As I ate the oysters with their strong taste of the sea and their faint metallic taste that the cold white wine washed away, leaving only the sea taste and the succulent texture, and as I drank their cold liquid from each shell and washed it down with the crisp taste of the wine, I lost the empty feeling and began to be happy and to make plans.

Although A Moveable Feast was written by Ernest Hemingway about his time in the City of Lights – in this case, Paris, not Vegas – every time I see this quote, I’m taken away to Spain, the land of Albariño, and how it is utterly delicious with anything from the sea. Chances are that Hemingway was sipping a white Bordeaux since it’s closer to the sea than the other regions, or possibly a white wine from Pouilly. I can’t seem to help thinking Albariño every time I read that passage.

While I’ve had a few New World (i.e., other than Europe) Albariños that have been very good, none quite meet the high bar set by Albariños that come from Rías Baixas, Spain, especially from the Val do Salnés region. All of the subregions of Rias Baixas have their special styles, but it’s the Val do Salnés that is considered the birthplace of Albariño, and it sits right on the Atlantic Coast. That location for the vineyards may be the reason why so many wines from the Val do Salnés are described as having “briny,” “ocean air,” or “sea salt” characters.

For me, those Albariños are more than just white wines. They’re beautiful experiences with anything edible from the sea, and their crispness, liveliness, and essence of the ocean make them ideal pairings. Since Albariño is grown in Galicia, which has a lively fishing economy, that’s to be expected.  In addition, most Albariño is made in stainless tanks and they have a crisp acidity that is food friendly and bracing.

Albariño grape harvest near the Atlantic. Val de Salnes

Albariños from the inland areas, such as Ribiero do Ulla, tend to have a bit less minerality and are more fruit forward. And still delicious, by the way. Just subtly different.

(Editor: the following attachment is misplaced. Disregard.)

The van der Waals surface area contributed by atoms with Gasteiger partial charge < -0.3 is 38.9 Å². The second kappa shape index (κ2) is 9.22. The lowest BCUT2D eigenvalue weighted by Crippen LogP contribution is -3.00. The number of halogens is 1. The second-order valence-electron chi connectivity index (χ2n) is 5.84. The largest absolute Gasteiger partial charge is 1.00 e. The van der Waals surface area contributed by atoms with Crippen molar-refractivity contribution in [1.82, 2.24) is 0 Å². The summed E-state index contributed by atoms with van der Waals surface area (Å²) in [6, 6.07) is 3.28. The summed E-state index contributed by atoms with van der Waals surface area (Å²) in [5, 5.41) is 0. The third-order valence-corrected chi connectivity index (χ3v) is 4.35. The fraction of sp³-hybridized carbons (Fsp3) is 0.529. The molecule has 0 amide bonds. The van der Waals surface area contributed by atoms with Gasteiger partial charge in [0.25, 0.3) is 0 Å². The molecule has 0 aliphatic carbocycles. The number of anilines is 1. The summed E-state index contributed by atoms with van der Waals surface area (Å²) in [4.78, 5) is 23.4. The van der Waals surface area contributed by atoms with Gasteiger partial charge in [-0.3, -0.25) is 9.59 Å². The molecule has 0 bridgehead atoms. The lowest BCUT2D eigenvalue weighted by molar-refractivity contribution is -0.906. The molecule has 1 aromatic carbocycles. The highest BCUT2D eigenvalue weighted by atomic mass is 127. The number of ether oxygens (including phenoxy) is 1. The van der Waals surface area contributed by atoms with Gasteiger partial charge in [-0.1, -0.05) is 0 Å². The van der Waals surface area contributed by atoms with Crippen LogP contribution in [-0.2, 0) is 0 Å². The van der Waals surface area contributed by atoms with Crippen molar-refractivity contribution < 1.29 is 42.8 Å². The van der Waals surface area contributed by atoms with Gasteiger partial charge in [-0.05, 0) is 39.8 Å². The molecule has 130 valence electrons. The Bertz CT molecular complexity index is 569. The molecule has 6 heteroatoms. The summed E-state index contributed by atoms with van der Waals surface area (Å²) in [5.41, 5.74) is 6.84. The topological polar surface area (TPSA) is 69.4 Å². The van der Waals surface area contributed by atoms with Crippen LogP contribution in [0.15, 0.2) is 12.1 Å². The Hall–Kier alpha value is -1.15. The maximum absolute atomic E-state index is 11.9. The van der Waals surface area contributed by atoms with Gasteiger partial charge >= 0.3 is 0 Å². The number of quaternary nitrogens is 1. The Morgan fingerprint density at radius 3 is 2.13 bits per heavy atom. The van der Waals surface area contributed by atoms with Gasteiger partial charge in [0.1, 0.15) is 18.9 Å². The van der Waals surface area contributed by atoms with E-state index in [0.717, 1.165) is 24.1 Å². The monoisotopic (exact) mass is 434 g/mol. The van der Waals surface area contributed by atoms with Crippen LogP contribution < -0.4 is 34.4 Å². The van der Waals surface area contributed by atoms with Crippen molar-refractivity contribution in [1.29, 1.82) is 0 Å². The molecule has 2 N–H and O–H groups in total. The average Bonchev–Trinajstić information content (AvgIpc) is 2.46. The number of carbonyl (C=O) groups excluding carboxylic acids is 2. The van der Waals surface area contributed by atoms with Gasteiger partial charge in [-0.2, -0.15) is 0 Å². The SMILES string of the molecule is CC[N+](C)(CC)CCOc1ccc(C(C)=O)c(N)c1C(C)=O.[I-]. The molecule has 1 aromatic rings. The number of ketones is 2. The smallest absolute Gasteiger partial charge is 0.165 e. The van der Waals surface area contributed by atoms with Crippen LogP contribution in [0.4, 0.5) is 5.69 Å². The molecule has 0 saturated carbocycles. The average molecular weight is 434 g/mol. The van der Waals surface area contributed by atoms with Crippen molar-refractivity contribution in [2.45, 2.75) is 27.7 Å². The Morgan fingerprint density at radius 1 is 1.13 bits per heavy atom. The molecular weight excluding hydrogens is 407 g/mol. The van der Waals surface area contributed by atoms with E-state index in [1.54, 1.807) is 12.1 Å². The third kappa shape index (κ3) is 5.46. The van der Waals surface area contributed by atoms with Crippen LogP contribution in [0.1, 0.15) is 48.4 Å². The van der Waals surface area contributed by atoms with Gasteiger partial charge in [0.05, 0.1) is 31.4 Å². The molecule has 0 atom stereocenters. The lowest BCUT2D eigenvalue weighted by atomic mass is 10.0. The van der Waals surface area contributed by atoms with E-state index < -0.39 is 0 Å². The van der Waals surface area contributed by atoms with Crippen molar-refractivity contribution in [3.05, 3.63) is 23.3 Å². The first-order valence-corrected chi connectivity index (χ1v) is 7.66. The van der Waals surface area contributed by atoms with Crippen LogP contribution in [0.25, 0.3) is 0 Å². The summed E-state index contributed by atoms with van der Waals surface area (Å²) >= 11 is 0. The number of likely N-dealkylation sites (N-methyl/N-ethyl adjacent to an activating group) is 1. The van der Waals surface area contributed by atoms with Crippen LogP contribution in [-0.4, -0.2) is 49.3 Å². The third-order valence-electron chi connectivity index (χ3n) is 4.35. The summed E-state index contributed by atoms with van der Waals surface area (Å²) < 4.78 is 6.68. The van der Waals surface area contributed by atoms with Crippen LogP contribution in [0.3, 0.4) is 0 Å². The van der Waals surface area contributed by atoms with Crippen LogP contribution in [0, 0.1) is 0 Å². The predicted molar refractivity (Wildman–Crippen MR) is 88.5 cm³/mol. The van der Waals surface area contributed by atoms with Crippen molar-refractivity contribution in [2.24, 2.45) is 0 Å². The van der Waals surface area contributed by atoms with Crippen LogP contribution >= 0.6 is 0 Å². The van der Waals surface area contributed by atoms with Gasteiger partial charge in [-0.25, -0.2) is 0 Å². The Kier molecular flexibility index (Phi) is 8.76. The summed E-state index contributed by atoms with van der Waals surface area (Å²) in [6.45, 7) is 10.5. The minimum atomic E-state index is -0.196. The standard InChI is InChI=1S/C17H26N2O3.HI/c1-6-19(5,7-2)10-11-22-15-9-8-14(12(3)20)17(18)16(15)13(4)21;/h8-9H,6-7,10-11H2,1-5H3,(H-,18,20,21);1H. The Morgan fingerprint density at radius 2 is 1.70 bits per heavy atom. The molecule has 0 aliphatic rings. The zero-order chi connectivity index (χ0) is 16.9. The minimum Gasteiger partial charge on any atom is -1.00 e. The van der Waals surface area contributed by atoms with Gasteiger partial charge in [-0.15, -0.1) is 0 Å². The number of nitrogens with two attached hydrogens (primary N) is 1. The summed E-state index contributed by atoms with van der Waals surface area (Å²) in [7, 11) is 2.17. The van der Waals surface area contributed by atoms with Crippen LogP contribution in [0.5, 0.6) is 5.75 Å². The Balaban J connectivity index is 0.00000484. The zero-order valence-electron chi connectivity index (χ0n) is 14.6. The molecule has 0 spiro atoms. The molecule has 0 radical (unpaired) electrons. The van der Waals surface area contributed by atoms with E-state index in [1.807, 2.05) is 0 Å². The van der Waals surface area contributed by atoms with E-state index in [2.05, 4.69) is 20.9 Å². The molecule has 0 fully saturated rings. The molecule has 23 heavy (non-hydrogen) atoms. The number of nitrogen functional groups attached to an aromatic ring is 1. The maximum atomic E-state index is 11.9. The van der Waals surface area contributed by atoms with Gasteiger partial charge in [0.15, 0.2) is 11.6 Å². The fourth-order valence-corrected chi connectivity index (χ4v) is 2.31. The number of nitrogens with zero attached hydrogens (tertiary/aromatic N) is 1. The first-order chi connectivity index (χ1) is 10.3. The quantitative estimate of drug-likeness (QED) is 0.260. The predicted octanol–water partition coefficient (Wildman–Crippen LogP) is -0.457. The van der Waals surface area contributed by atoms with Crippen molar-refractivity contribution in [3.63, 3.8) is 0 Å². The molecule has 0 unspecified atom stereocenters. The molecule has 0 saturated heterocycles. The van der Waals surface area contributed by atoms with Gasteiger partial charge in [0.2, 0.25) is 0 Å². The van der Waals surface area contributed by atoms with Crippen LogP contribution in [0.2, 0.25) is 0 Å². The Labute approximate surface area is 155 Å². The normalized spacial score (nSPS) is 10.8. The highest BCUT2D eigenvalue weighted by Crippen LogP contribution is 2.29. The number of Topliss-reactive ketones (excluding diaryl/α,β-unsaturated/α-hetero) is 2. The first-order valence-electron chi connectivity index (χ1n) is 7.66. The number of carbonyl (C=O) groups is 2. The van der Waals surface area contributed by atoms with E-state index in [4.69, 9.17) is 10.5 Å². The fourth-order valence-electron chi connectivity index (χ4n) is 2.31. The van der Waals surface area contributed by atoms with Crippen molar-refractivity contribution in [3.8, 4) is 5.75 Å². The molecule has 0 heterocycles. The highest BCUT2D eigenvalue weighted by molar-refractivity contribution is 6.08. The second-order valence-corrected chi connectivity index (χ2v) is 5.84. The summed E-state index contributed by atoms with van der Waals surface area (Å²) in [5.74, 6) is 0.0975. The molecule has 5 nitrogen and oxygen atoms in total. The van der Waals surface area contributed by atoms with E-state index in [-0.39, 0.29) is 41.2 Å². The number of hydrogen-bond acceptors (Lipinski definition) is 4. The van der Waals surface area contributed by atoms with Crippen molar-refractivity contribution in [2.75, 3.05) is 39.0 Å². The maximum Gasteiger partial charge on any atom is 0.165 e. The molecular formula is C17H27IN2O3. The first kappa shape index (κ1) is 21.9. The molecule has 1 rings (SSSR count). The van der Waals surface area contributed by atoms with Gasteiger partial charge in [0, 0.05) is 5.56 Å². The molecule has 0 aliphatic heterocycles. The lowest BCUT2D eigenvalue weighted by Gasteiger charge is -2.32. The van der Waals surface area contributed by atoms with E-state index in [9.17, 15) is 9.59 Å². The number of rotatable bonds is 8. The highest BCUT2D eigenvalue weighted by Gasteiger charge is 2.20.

My initial intent with this post was to review an Albariño or two, pair it/them with oysters, and wax eloquent. Easy to do with a good one. But I have about half-dozen bottles of Albariño, and I haven’t had oysters in ages. So we’re tasting one that I’ve never had before. Sans oysters.

Albariño

Summer is coming, and it’s almost time for white wines. Except that generally, I don’t do white wines. I usually enjoy Rosés, particularly dry ones. I love the lip-smacking acidity, the ability to pair with nearly any food, and the fact that they are so refreshing. Although I love Chardonnay (Netflix and popcorn nights are my usual Chardonnay evenings), I don’t find them to be particularly refreshing. Sauvignon Blancs are good, but they’re rather prosaic.

The wine I’m reviewing is a 2017 La Caña Albariño. It received a score of 91 points from Wine Spectator, which I wasn’t immediately aware of.

Albariño grapes
Albariño grapes

It’s clear, lemon in color, pale to medium in color intensity, and very clean. The nose is quite expressive, with citrus notes of lime flesh, white grapefruit peel, Asian pear, partially ripe peach, herbs (basil?), a touch of Granny Smith, and ocean. On the palate, the wine is bone dry, the acidity is assertive but elegant, and the apple and pear come to the fore. I did not detect much of the peach that I found on the nose. The citrus plays well with the almost savory brininess and minerality. The surprisingly rich mouthfeel is wonderful, and the finish is long and fresh. This is undoubtedly a Val de Salnes Albariño. The ocean, savory notes, and light, crisp acidity say it all. This is the perfect seafood wine – even more than Muscadet Sèvre et Maine in my opinion – and I can’t think of one that I enjoy with seafood more.

The poor vineyard soils, located less than 1.8 miles from the Atlantic, are mainly made up of sand from decomposed granite and are strongly acidic due to their proximity to the ocean.

So why does it have all of these wonderful characteristics? I found the following on the Bodega la Caña site: The poor vineyard soils, located less than 1.8 miles from the Atlantic, are mainly made up of sand from decomposed granite and are strongly acidic due to their proximity to the ocean. In other words, it’s the poor soils, the gravel, the influence of the ocean which is just under two miles away, and the old vines that make this wine special. Highly Recommended!

The cost ranges from about $13.99 to $22.99 USD. Why the wide range? Heck if I know! I think I paid about $16.99 at Total Wines.

I have several other Albariños that I will be sipping through the next few weeks as I focus on beginning my WSET 3 studies and exam. I may or may not be reviewing them, but I sure love them!

By the way, even if you’re not a Hemingway fan, reading A Moveable Feast is a great book filled with keen observations, aching personal stories, and historical narrative penned by one of my favorite authors ever.

 

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I was doing a shoot in a wine store - was I in heaven or what - and had (thanks to warpaint) cleaned up well. I love wine and my town, and I hope it shows on this website. Thanks for stopping by!

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